Literary reviews by Tim Love.
Warning: Rather than reviews, these are often notes in preparation for reviews that were never finished, or pleas for help with understanding pieces. See Litref Reviews - a rationale for details.

Wednesday, 23 July 2014

"The Shock of the Fall" by Nathan Filer (HarperCollins, 2013)

Spoiler Alert

At the start the narrator, Matthew, 9 years old at the time, sees a little girl, Annabelle, bury a ragdoll. A few days later Matthew's older brother Simon, who has developmental problems, dies. We're not given the details, so we fear the worst. 200 pages and a decade later, Matthew absconds from a mental hospital and returns to the scene. We've just learnt about the circumstances of Simon's death - that Matthew had made his brother leave the caravan in the night, then scared him by digging up a "dead" doll. Matthew intends to kill himself. A passerby notices him, is concerned about him. Thinking that she's Annabelle (she is), Matthew recalls the buried doll and begins to mourn his brother. Annabelle tells him that the doll represented her deceased mother, that a policeman visited her and her father to say that the doll was found under Simon's head. This resurrection triggered her and her father to discuss her mother's death for the first time.

That's the plot. I suppose it's needed. The conceit is that it really happened, that this book's the evidence. Some of the letters are handwritten. When Matthew's given a typewriter, the font becomes fixed width. When he's given the user name and password ("Writer_In_Residence") for a computer the font returns to normal. There are hand-drawn pictures ("Drawing is a way to be somewhere else" (p.202)) and family trees. The page numbers look hand-written. The narrator writes "Was it Alex? it doesn't matter, because I've changed all the names anyway. Nobody in this story has their real name. I wouldn't do that to people. Even Clare-or-maybe-Anna is between two other names I can't decide. You don't think I'm really called Matthew Homes do you? You don't think I'd just give away my whole life to a stranger?" (p.274).

Here are examples of the self-consciously narrating voice

I'll tell you what happened because it will be a good way to introduce my brother. His name's Simon. I think you're going to like him. I really do. But in a couple of pages he'll be dead. And he was never the same after that. (p.5)
Then a really funny thing happened. Do you remember Steve? I only mentioned him that once. He was the one who gave me the teaching session on this computer. I said that I probably wouldn't mention him again. Well, he came into the office (p.30)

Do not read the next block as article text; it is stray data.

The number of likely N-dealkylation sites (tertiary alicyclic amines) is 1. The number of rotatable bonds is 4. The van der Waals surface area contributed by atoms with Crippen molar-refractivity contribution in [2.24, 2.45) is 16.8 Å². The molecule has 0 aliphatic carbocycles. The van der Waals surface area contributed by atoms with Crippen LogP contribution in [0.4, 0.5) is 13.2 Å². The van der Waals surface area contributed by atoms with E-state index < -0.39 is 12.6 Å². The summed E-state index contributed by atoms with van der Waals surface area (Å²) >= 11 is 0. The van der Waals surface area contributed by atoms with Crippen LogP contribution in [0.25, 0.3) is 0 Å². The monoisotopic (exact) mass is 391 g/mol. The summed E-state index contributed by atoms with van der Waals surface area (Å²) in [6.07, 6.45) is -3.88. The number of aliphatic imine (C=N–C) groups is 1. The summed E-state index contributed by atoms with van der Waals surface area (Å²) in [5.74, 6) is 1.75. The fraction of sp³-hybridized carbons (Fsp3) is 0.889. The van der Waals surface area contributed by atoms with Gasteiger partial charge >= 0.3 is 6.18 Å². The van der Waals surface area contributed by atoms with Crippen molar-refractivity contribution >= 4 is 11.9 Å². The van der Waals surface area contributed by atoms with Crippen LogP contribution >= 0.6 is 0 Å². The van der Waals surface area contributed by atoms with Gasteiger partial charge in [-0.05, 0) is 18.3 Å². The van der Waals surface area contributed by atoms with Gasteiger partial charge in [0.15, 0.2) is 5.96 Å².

It's become a familiar voice in literature, and it comes as no surprise that he's good at schoolwork, or creates a "Wasp Factory" device. So what's Matthew's problem?

I have an illness, a disease with the shape and sound of a snake. Whenever I learn something new, it learns it too ... Meningitis doesn't know anything. But my illness knows everything that I know. This was a difficult thing to get my head around but the moment I understood it, my illness understood it too. (p.67)

It runs in the family

[Nanny Noo's] brother has a disease, an illness with the shape and sound of a snake. It slithers through the branches of our family tree. It must have broken her heart, to know I was next (p.166)

On p.280 there's a self-diagnosis - "As a small boy I killed my own brother, and now I must kill him again. I'm given medicine to poison him, then questioned to make sure he's dead". On p.168 he finds a newly-written letter from his dead brother, which triggers a breakdown. It's schizophrenia with some fugue elements and hallucinations

she came back in with a chocolate birthday cake and eighteen flicking candles. Everyone broke out in a loud chorus of Happy Birthday. Simon joined in too.
He was in the flames.
Of course he was in the flames.
A nurse grabbed hold of my wrist, leading me quickly to the clinic where she held my blistering fingers under the cold tap. I had no idea why I'd done, only that I had been trying to hold him
... In time, Simon grew more distant. I looked in the rain clouds, fallen leaves, sideways glances. I searched for him in the places I had come to expect him. In running water. In spilled salt. I listened in the spaces between words.

Hallucinating's not so bad though -

I didn't tell you where I live yet.
It probably doesn't matter, but I'll tell you now, because then you can have some pictures in your mind as you read. Reading is a bit like hallucinating.
Hallucinate this

The language is sometimes more elevated than one might expect -

Then he took his regional accent to meet a group of squealing girls - prising one away for the obligatory interview (p.97)

Sometimes there's a passage that's immediately discredited. For example, on p.146 there's "Ha// It's make believe, that's all. After Jacob left I imagined going home. But I never did that."

Each section (and there are many of them) is started on a new page, so there's a lot of white space.

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